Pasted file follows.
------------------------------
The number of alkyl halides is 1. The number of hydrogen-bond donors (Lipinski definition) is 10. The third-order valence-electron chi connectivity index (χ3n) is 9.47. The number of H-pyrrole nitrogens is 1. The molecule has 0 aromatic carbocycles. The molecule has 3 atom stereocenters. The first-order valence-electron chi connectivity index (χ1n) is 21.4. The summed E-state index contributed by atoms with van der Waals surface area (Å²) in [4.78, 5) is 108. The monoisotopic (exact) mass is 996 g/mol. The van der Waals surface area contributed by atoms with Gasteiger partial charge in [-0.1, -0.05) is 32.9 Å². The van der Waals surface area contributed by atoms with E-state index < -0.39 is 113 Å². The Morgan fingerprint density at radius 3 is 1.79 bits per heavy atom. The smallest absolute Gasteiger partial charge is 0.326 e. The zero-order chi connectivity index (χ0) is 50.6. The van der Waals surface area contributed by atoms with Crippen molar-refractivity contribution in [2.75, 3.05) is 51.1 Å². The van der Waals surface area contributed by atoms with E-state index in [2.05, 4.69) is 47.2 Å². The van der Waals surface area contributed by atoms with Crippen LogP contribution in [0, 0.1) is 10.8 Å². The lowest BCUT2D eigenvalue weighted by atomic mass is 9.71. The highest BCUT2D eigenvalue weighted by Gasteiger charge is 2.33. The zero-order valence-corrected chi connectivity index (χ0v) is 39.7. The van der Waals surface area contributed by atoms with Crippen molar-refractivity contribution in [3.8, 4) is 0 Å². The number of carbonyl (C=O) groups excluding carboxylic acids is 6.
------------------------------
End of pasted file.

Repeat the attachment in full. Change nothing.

The number of alkyl halides is 1. The number of hydrogen-bond donors (Lipinski definition) is 10. The third-order valence-electron chi connectivity index (χ3n) is 9.47. The number of H-pyrrole nitrogens is 1. The molecule has 0 aromatic carbocycles. The molecule has 3 atom stereocenters. The first-order valence-electron chi connectivity index (χ1n) is 21.4. The summed E-state index contributed by atoms with van der Waals surface area (Å²) in [4.78, 5) is 108. The monoisotopic (exact) mass is 996 g/mol. The van der Waals surface area contributed by atoms with Gasteiger partial charge in [-0.1, -0.05) is 32.9 Å². The van der Waals surface area contributed by atoms with E-state index < -0.39 is 113 Å². The Morgan fingerprint density at radius 3 is 1.79 bits per heavy atom. The smallest absolute Gasteiger partial charge is 0.326 e. The zero-order chi connectivity index (χ0) is 50.6. The van der Waals surface area contributed by atoms with Crippen molar-refractivity contribution in [2.75, 3.05) is 51.1 Å². The van der Waals surface area contributed by atoms with E-state index in [2.05, 4.69) is 47.2 Å². The van der Waals surface area contributed by atoms with Crippen LogP contribution in [0, 0.1) is 10.8 Å². The lowest BCUT2D eigenvalue weighted by atomic mass is 9.71. The highest BCUT2D eigenvalue weighted by Gasteiger charge is 2.33. The zero-order valence-corrected chi connectivity index (χ0v) is 39.7. The van der Waals surface area contributed by atoms with Crippen molar-refractivity contribution in [3.8, 4) is 0 Å². The number of carbonyl (C=O) groups excluding carboxylic acids is 6.